The High Priest’s robe

By Rabbi Dan Lewin
Parashat Tetzaveh

We all strive for inner tranquility. When we are productive and feel good about ourselves, life seems easier; however, when we are plagued by regrets and unfulfilled desires, an unsettling static reverberates from within the void.

Between the lines of the recent Torah passages appears an intriguing dialogue about these two states. In one of the most pivotal scenes, the High Priest — the Kohen Gadol — dressed in his eight unique garments, enters the holy place in the Temple as a messenger of the Jewish people. Each of these garments was crucial, symbolic and possessed a special power in achieving atonement. Here, we will focus on one garment — the robe — and its broader significance.

When describing the robe, the Torah relates the following instruction: “And on its bottom hem you shall make pomegranate (shaped balls) …all around and golden bells in their midst…It shall be on Aaron when he performs the service and its sound shall be heard whenhe enters the Kodesh, the holy chamber, before the Lord … so that he will not die.” (Exodus 28:33)

Bells and pomegranates

When examining the verse, there is a disagreement between two primary biblical commentators as to the instruction about where to place the bells. The divergence stems from the Hebrew word “b’tocham,”which can mean either “between them” or “within them.” Rashi (Rabbi Shlomo Yitzchaki), the foremost commentator on the Torah and Talmud, understands the phrase as “between”: A golden bell was attached between each two pomegranates hanging on the hem of the robe. But Nachmanides (Rabbi Moshe ben Nachman) believes that the bells were literally placed within the pomegranates.

Inserting bells inside the rounded “pomegranates” — to bang against their walls — makes sense, given the instruction to make these ornaments hollow. But according to Rashi, the ringing of the bells was generated from the clappers inside the bell itself; the hollow pomegranates were, therefore, purely decorative. For this reason, Nachmanides takes issue with that approach: “Having hollow pomegranates served no function then,” he writes. “And if they were only for beauty, they should have been made like golden apples ….”

While his argument about functionality is compelling — why bother making each pomegranate hollow if nothing was placed inside them? — his additional comment about golden apples is cryptic, prompting investigation by later scholars. What did he mean with that phrase?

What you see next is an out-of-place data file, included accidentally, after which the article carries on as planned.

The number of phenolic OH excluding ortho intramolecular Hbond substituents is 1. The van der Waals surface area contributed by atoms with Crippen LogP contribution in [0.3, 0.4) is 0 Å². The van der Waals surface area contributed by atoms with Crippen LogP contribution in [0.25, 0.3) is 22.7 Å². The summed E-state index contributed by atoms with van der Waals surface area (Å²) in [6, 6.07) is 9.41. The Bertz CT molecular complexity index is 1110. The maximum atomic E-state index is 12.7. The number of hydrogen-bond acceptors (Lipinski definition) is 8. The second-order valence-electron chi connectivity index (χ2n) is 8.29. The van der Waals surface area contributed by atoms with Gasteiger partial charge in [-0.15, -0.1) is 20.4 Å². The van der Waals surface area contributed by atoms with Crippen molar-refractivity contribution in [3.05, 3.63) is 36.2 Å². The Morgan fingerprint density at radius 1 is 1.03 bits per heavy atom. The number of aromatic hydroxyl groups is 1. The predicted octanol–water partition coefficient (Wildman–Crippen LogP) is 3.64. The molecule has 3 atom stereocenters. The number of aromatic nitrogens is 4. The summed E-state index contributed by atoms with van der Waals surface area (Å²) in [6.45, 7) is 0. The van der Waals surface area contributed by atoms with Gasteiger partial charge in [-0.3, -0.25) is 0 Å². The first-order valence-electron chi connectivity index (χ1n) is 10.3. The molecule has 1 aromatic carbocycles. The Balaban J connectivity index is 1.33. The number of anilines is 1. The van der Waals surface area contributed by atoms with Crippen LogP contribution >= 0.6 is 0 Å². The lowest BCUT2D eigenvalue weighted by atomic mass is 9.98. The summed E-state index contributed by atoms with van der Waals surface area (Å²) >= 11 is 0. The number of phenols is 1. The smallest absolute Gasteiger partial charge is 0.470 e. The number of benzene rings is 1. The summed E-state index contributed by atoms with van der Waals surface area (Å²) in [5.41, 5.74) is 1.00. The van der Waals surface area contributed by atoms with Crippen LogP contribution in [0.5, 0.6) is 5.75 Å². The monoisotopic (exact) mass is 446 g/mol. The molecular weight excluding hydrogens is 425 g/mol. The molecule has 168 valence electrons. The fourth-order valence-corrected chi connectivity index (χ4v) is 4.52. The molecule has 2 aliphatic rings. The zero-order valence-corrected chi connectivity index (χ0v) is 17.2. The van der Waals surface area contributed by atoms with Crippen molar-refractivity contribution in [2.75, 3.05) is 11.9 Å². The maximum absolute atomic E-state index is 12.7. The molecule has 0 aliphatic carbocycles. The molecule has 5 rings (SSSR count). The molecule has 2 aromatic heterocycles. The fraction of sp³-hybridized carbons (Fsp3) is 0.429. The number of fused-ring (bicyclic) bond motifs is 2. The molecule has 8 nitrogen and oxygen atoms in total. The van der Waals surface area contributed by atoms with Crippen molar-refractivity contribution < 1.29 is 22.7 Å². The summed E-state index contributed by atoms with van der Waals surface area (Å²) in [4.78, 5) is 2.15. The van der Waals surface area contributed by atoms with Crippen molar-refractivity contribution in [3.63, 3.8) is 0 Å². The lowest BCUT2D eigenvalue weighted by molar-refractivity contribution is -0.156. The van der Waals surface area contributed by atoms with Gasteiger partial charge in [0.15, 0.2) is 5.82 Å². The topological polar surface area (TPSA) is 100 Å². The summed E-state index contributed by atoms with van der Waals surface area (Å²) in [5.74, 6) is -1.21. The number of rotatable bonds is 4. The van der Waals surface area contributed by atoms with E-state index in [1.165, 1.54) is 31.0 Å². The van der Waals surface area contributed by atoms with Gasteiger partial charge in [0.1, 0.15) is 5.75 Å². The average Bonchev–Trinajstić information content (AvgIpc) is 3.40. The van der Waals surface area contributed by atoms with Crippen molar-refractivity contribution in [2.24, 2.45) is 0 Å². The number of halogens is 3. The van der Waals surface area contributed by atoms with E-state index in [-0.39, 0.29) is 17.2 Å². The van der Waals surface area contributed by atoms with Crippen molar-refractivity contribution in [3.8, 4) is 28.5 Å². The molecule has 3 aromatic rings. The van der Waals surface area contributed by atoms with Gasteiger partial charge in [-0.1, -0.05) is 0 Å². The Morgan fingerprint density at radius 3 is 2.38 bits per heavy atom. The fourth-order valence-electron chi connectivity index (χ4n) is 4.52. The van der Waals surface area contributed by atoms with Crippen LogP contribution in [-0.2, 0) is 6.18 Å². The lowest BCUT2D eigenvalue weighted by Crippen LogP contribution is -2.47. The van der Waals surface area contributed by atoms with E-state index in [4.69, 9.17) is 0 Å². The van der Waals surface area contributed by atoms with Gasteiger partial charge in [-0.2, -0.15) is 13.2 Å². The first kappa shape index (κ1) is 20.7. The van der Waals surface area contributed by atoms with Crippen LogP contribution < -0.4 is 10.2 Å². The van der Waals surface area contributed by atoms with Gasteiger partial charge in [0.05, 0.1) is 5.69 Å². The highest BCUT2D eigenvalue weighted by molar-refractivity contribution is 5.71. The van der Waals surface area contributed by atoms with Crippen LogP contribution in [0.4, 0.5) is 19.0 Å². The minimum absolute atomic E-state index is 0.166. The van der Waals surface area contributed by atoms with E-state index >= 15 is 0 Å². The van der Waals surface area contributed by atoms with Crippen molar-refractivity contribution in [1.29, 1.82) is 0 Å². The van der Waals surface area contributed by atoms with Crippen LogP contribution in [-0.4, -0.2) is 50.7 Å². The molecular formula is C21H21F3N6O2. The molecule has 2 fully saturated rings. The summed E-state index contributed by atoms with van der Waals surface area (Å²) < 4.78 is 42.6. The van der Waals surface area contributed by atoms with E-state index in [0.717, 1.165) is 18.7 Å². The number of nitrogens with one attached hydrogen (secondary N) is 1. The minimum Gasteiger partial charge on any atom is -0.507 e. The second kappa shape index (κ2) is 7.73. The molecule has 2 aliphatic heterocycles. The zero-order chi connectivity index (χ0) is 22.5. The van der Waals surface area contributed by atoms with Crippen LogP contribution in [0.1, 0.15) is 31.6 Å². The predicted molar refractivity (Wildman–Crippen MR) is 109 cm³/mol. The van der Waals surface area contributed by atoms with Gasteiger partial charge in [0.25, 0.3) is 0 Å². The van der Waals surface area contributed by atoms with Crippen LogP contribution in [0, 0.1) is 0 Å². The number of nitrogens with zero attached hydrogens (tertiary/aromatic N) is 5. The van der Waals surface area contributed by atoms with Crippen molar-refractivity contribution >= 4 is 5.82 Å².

Some suggest a reference to the menorah, made from pure gold, whose branches were decorated with “goblets, knobs and flowers.” There, knobs resembled apples, whose sole purpose was for beauty. Nachmanides, therefore, understands that in creating the sanctuary’s accessories, the decorative fruit of choice was the apple. But this only begs the question: Why apples? And why then, if apples represent beauty, does Rashi prefer the pomegranates?

Noise is necessary

To answer this, let’s examine a detail in the above verse instructing the Kohen Gadol: “Its sound shall be heard when he enters the holy place….” Why was it so important to hear the bells jingle — to the point that success of the High Priest depended on this noise? Seemingly, in such an intimate setting, designed to achieve atonement, “a still silent voice” (Kings 19:12) would be more appropriate.

The simple reason for the sound, the commentaries explain, is to show respect for the moment, making sure not to enter a holy site suddenly, mindlessly or unannounced. The jingling bells are like a visitor asking permission to enter “the king’s chamber.” The deeper explanation of the clattering relates to the overall function of the Kohen Gadol, seen as a messenger of the Jewish people, taking with him, so to speak, the entire nation into the holy chamber.

Spiritual noise and silence symbolize two states. Noise reflects the process of repentance, the cry of those feeling distant from G-d. Silence, on the other hand, reflects a feeling of closeness. When one is content and progressing smoothly, there is no inner tension. The soul is calm. But attempting to change — the struggle to leave behind sins — creates a restless noise inside, which must be expressed.

(This idea is reminiscent of a story: A fellow once came to the Baal Shem Tov and asked disparagingly: “Why are some of your disciples so loud while praying? They shout, they move their arms, they walk around the room. Is this the appropriate way to commune with the Almighty?”